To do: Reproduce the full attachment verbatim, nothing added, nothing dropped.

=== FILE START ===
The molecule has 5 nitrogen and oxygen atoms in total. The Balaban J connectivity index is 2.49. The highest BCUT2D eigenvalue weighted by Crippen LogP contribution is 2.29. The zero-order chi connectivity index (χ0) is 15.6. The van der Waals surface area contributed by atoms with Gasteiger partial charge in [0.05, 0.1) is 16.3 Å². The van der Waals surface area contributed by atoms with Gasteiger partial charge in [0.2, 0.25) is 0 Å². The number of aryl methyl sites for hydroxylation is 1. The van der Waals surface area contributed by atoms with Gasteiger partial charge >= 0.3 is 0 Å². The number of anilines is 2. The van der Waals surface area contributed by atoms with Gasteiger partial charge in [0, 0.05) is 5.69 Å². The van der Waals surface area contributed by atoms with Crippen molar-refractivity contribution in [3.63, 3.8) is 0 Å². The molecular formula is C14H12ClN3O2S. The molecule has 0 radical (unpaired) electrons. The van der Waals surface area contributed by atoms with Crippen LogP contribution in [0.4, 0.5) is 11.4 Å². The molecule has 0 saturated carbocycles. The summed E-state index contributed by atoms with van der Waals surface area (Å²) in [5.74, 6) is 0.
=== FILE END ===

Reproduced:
The molecule has 5 nitrogen and oxygen atoms in total. The Balaban J connectivity index is 2.49. The highest BCUT2D eigenvalue weighted by Crippen LogP contribution is 2.29. The zero-order chi connectivity index (χ0) is 15.6. The van der Waals surface area contributed by atoms with Gasteiger partial charge in [0.05, 0.1) is 16.3 Å². The van der Waals surface area contributed by atoms with Gasteiger partial charge in [0.2, 0.25) is 0 Å². The number of aryl methyl sites for hydroxylation is 1. The van der Waals surface area contributed by atoms with Gasteiger partial charge >= 0.3 is 0 Å². The number of anilines is 2. The van der Waals surface area contributed by atoms with Gasteiger partial charge in [0, 0.05) is 5.69 Å². The van der Waals surface area contributed by atoms with Crippen molar-refractivity contribution in [3.63, 3.8) is 0 Å². The molecular formula is C14H12ClN3O2S. The molecule has 0 radical (unpaired) electrons. The van der Waals surface area contributed by atoms with Crippen LogP contribution in [0.4, 0.5) is 11.4 Å². The molecule has 0 saturated carbocycles. The summed E-state index contributed by atoms with van der Waals surface area (Å²) in [5.74, 6) is 0.